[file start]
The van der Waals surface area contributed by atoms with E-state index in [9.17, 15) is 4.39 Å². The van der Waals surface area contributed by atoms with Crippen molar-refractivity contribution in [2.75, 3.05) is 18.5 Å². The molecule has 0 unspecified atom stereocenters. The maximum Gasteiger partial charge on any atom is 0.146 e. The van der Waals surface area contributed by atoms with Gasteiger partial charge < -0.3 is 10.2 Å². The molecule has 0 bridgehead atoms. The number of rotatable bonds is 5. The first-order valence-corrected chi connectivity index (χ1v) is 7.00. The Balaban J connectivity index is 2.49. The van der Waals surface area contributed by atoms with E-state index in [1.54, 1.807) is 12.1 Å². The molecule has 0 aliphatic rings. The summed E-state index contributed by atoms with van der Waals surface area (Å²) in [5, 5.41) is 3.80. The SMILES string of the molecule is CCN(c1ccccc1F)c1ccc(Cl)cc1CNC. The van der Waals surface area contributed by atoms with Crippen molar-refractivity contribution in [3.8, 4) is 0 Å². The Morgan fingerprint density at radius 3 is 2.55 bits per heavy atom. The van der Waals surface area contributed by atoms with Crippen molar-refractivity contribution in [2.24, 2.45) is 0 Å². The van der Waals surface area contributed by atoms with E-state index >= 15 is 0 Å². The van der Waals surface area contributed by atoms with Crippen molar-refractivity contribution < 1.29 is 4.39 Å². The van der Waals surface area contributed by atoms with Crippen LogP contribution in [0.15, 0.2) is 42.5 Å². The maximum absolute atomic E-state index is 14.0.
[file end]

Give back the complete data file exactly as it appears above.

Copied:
The van der Waals surface area contributed by atoms with E-state index in [9.17, 15) is 4.39 Å². The van der Waals surface area contributed by atoms with Crippen molar-refractivity contribution in [2.75, 3.05) is 18.5 Å². The molecule has 0 unspecified atom stereocenters. The maximum Gasteiger partial charge on any atom is 0.146 e. The van der Waals surface area contributed by atoms with Gasteiger partial charge < -0.3 is 10.2 Å². The molecule has 0 bridgehead atoms. The number of rotatable bonds is 5. The first-order valence-corrected chi connectivity index (χ1v) is 7.00. The Balaban J connectivity index is 2.49. The van der Waals surface area contributed by atoms with E-state index in [1.54, 1.807) is 12.1 Å². The molecule has 0 aliphatic rings. The summed E-state index contributed by atoms with van der Waals surface area (Å²) in [5, 5.41) is 3.80. The SMILES string of the molecule is CCN(c1ccccc1F)c1ccc(Cl)cc1CNC. The van der Waals surface area contributed by atoms with Crippen molar-refractivity contribution in [3.8, 4) is 0 Å². The Morgan fingerprint density at radius 3 is 2.55 bits per heavy atom. The van der Waals surface area contributed by atoms with Crippen molar-refractivity contribution in [2.24, 2.45) is 0 Å². The van der Waals surface area contributed by atoms with E-state index >= 15 is 0 Å². The van der Waals surface area contributed by atoms with Crippen molar-refractivity contribution < 1.29 is 4.39 Å². The van der Waals surface area contributed by atoms with Crippen LogP contribution in [0.15, 0.2) is 42.5 Å². The maximum absolute atomic E-state index is 14.0.